The Arsenal Supporters Trust released a sobering analysis of the club’s current financial situation, authored by Simon Hill earlier this week.
It’s worth reading in full to get a complete understanding of Arsenal’s finances, but here’s the conclusion…
“Arsenal are cash strapped, boxed in by FFP and saddled with existing debt obligations of £200m that would cost £250m to refinance early. Their rival clubs have much more free cash flow to invest in transfers and salaries and arguably start with stronger squads so it is going to be an uphill struggle to narrow the gap.
Meanwhile it is hard to see much capacity for KSE (Kroenke Sports Enterprises) to justify extracting cash short term (dividends or management fees) at least until the existing debts are refinanced and the losses stemmed.
When Usmanov owned 30% of Arsenal he proposed a rights issue (July 2009) to raise £150m to off some of the existing debts and improve cash flow for player investment but KSE said no and so unlike other clubs like Chelsea, City and Liverpool who invested in their grounds with owner finance or equity to support the cost, Arsenal will remain burdened by these debt related cash outflows outflows (£20m per annum) for the next 12 years whilst trying to stem these losses and bridge the gap on their immediate competitors.
The importance of Champions League qualification is evident.”
Me again. The analysis indicates that Arsenal have around £44 million to spend this summer. Plus anything they can get for player sales. Bellerin is injured, so no-one is going to be buying him. There are certainly clubs that would take Lacazette and stories about Chinese interest in Aubameyang made brief headlines. The club won't really want to lose either of their strikers if they are trying to improve on last season as this was one of the few areas on the pitch where Arsenal delivered. It was goals conceded that cost them a Champions League spot.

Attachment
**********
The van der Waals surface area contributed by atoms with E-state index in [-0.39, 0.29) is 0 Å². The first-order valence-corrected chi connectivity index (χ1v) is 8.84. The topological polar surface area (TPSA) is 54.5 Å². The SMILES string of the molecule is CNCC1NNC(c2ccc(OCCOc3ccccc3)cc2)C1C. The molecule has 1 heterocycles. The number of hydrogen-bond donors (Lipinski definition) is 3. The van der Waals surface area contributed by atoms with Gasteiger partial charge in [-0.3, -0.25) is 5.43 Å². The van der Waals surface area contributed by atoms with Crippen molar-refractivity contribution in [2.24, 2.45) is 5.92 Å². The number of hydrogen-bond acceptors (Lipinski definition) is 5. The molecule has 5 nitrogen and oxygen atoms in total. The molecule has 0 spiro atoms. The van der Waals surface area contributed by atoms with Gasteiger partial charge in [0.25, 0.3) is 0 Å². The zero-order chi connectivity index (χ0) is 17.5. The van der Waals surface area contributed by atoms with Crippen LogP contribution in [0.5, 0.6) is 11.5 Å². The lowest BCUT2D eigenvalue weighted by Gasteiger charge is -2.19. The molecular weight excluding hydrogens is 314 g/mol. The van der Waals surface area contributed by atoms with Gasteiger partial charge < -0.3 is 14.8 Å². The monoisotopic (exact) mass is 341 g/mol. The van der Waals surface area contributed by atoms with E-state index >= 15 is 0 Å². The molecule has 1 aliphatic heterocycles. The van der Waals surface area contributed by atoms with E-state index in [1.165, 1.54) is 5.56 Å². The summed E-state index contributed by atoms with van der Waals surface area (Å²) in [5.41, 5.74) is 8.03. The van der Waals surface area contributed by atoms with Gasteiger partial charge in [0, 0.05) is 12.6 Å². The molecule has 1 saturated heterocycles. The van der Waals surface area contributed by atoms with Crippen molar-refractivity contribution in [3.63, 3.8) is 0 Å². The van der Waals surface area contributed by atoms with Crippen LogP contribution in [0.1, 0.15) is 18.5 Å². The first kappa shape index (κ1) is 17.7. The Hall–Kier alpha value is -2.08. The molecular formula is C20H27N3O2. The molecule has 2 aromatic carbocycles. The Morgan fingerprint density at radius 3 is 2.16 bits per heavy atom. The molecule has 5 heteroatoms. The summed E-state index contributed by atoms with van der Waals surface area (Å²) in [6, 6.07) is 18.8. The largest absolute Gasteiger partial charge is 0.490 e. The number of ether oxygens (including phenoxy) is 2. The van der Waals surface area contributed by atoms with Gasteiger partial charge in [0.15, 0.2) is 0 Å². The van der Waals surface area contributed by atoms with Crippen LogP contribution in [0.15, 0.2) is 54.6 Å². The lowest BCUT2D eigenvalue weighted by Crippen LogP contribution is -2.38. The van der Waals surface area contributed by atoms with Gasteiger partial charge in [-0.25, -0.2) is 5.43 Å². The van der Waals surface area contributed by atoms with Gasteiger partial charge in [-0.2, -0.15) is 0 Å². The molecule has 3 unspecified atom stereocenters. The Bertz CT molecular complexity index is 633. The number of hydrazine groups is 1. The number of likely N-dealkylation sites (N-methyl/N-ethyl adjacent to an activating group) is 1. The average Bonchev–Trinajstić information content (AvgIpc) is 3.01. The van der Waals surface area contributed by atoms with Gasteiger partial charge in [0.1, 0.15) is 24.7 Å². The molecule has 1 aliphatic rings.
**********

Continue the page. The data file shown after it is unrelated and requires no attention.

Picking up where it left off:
There are clubs that would take the likes of Mustafi and even Carl Jenkinson at knockdown rates, but they would be highly unlikely to match the generous wages they are being paid at Arsenal. The best options for the club would be to either to send them on loan with the receving club covering a proportion of their wages, or give them free transfers simply to save on salary costs. They could be replaced by players from the under 23 ranks to fill up the squad numbers.
On that score, the rule about a Premier League club having eight ‘domestically developed’ players in their squad of 25 remains. It means a player would have had to be registered with an English (or Welsh if they play in English competitions) club before they turn 21. Arsenal will lose Ramsey and Welbeck from the quota, so you’d imagine they will fill up this number from younger players from the under 23s as they get older. Because Konstantinos Mavropanos joined the club before he was 21, he would count as one of the eight. It seems unlikely the club are going to do any bargain shopping in the lower divisions (although perhaps they should), and there is a premium on qualifying players already playing in the Premier League when it comes to transfer fees, because of this rule.
Given that Stan Kroenke is not going to help the club out financially (by spending in areas that do not compromise FFP regulations, such as covering the annual £20m stadium debt repayment), two things are certain. Arsenal cannot afford to gamble and are going to have to shop clever, with the odds against Unai Emery returning the club to the Champions League probably greater than they were 12 months ago. How can he improve on last season minus the contributions of Ramsey and Cech, with only £40 million to spend? Go figure.
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